The Court of Justice of the European Union (ECJ) has now declared Safe Harbor invalid – in total.  The ECJ has sent the case back to the Irish Data Protection Authority to determine whether Facebook Ireland’s transfer of personal data to the US is permitted under EU data protection law, in light of Facebook’s participation in the NSA’s PRISM program and bereft of the shelter of Safe Harbor.

If your company relies exclusively on Safe Harbor as the basis for its transfer of personal data from the EU to the US, it will need to find another basis for the transfer as soon as possible.  This is relevant to any US company that has employees in Europe and could impact how—and even if—HR personal data is transferred, accessed, processed from any EU employees to its US operations.  It could also impact the utilization of HRIS cloud systems.

By way of background, the European Union’s Data Protection Directive (1995) prohibits the transfer of personal information outside of the European Economic Area unless the receiving country ensures an adequate level of privacy protection.  Soon after the Directive was passed, the European Commission determined that the US doesn’t offer adequate levels of protection.  In response, the EU and the US negotiated the Safe Harbor agreement in 2000 to allow US companies to self-certify that they provide protections that are equivalent to the requirements of the EU’s Data Protection Directive.  Currently, over 4,500 US companies rely on the EU-US Safe Harbor program to make their transfer of personal data from the EU to the US legal under European privacy laws.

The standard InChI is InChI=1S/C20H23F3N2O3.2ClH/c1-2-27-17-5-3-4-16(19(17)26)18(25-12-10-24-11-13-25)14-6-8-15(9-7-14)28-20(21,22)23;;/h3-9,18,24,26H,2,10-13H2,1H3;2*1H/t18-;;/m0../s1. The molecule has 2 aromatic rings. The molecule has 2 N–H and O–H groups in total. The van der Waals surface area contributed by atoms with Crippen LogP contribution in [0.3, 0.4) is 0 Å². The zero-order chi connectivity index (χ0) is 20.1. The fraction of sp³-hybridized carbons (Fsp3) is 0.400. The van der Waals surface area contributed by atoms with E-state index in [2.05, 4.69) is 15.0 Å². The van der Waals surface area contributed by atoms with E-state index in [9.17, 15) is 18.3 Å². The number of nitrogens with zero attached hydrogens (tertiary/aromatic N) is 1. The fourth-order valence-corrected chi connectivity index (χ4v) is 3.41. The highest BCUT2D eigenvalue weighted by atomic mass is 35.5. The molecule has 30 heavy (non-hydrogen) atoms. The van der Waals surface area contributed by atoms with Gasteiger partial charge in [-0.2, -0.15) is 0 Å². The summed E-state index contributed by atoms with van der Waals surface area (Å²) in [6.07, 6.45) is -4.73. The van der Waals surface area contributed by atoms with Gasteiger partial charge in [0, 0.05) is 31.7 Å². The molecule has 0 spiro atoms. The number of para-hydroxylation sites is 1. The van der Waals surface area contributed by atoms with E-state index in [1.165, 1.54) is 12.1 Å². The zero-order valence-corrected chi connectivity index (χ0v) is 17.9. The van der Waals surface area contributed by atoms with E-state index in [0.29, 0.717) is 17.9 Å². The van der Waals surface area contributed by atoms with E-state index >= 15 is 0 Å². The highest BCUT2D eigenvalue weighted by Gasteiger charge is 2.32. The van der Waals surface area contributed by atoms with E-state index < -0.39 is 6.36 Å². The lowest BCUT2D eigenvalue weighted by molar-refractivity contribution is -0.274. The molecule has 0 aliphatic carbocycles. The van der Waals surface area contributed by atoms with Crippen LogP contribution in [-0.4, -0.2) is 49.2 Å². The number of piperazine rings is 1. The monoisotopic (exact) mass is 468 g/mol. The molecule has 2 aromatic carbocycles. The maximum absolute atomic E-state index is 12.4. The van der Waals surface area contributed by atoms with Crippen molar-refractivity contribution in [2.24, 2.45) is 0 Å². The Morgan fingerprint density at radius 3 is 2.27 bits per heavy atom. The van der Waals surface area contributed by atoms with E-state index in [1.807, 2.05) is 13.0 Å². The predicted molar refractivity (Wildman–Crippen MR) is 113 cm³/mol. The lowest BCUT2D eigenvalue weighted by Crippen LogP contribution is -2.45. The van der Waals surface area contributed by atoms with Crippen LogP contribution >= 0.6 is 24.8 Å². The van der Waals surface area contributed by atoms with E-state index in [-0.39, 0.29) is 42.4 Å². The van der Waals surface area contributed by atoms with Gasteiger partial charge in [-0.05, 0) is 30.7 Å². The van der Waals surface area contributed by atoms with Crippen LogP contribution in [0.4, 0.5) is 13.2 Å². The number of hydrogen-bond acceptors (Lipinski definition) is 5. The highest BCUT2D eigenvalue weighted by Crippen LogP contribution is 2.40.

Now, with the Court of Justice’s opinion, companies that rely exclusively on Safe Harbor as the basis for its transfer of personal data from the EU to the US, will need to find another basis for the transfer as soon as possible.